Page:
“After anointing and shaving their hair, he (Kony) directed that for between six and nine months, nobody should engage them or woo them, and whoever did the contrary would face a firing squad,” the court clerk cited him saying in an earlier testimony.

Kwoyelo nodded his head in approval. “It’s true, me as Kwoyelo, after these widows were anointed I was able to get one in the year 2000. Amongst those I married, God blessed me. I was able to get children with them. That’s why even when I have been before this court, those women brought the children here, and they shared with me some of the problems they have. The biggest challenge these women shared with me is that the children are in schools and me as a father am not there to help out with school fees,” Kwoyelo explained.

“I don’t deny that I was with these girls as my wives,” he said. “These girls were abducted young but they had become women. And in case I acted in error, I ask this court to be kind to me,” he pleaded.  “If I am released, I will be able to go back and prepare for the welfare of my children. I also extend this request to the parents of these girls who became my wives,” he said in an apparent request for mercy from the parents of abducted girls.

“I could not take decisions”

In his own way, during this long week of hearing, Kwoyelo tried to answer the long list of other accusations he is facing.

On murder: “I was in charge of the sickbay (of the LRA), giving treatment to the wounded and nowhere in the battle zone. Kony said he was supposed to have executed me alongside Vincent Otti (his deputy) but his spirits told him the reports that I was planning to defect with Otti were not true.”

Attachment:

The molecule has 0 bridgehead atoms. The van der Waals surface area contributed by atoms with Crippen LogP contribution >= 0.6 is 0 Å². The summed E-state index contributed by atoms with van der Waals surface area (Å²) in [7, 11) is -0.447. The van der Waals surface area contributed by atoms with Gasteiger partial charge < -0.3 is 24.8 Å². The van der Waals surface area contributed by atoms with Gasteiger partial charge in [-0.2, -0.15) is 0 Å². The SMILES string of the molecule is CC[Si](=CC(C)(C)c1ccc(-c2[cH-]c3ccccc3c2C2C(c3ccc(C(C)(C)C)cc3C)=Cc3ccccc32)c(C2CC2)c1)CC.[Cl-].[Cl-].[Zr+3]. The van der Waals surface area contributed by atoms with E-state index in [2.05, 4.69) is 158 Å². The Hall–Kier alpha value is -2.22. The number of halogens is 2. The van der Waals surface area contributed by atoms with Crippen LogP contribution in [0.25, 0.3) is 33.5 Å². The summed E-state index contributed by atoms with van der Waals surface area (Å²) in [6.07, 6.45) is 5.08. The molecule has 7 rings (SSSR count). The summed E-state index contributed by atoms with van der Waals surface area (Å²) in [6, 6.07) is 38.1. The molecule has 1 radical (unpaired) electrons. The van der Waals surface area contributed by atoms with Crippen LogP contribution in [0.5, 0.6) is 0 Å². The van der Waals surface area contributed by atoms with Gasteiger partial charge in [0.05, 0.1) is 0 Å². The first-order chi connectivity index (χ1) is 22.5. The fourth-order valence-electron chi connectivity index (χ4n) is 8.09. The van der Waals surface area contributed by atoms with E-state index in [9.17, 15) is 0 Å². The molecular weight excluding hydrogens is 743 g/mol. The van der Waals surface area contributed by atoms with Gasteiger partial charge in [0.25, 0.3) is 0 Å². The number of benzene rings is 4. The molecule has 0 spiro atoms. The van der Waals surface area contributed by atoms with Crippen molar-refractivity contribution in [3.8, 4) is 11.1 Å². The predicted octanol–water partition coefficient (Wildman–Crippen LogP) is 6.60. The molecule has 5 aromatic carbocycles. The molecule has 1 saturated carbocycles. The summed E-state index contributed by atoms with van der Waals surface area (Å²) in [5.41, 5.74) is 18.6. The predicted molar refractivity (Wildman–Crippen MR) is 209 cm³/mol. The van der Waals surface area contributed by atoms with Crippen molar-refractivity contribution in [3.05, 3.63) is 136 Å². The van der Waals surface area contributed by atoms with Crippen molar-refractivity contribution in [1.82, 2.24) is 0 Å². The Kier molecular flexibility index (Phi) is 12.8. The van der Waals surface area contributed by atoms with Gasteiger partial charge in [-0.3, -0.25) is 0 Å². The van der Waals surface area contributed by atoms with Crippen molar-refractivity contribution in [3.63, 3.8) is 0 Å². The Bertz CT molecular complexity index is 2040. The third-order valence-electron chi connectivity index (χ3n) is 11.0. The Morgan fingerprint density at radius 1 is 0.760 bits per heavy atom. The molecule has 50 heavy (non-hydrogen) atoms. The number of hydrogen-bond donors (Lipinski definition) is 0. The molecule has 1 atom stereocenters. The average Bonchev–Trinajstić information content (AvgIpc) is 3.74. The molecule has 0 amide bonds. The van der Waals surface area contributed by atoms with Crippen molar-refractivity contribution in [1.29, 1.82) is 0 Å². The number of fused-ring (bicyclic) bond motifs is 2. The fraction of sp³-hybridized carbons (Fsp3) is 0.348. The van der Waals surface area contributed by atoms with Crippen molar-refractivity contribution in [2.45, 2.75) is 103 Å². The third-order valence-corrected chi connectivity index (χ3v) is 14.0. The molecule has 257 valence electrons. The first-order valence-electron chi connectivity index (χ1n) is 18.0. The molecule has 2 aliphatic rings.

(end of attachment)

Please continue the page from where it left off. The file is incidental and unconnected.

On pillaging: “LRA worked under a command and from the time I joined I worked under that command and our leader was Joseph Kony. In military where I was conscripted unwillingly, by force, I could not take decisions. I had to follow orders, deviations on those orders it was death and I had to obey”.

The former LRA insisted several times: “My work was to look after the sick and get them medicines. The witnesses that have testified against me are liars. Their testimonies before this court should be examined carefully as their claims are not consistent. We worked under a command and all was to be directed by Kony, not for an individual commander to decide.”

“Court should be alive to the fact that some people they claim I killed are alive, and would be called to testify. At no time did I kill anyone,” he said.

Request to the President

“If possible, I would like to ask this court to send a request to the President who is in charge of this country. Because of abductions by Kony’s LRA, I also suffered like many others. I plead to the government to release me. Because right from the time I was abducted, I have never enjoyed freedom, never enjoyed peace, it has been a tough kind of life for me.

“I would appreciate, if the opportunity is availed to me, if I can meet the President of this country face to face,” the defendant continued. “He is also a soldier, and I feel there are things I would be able to advise him regarding the military.”

“I also extend my gratitude to the registrar of this court, because she started demonstrating to me how I should be living a decent life out there. The way I am dressed in a suit is the way I must conduct myself when I am out there,” he added, pointing his finger outside the courthouse.

“This is where I conclude my testimony before this court,” Kwoyelo said. He then picked his written testimony and reading glasses up from the table and took a long breath. “That is the end of the testimony of the accused,” his lawyer Alaka said calmly.

According to Kwoyelo's lawyer, Henry Evans Ocheng, 48 witnesses will be called for his defense, including some of his alleged victims, members of his family and former rebel fighters, some of whom are currently under witness protection. The first of them gave evidence yesterday, 1 May.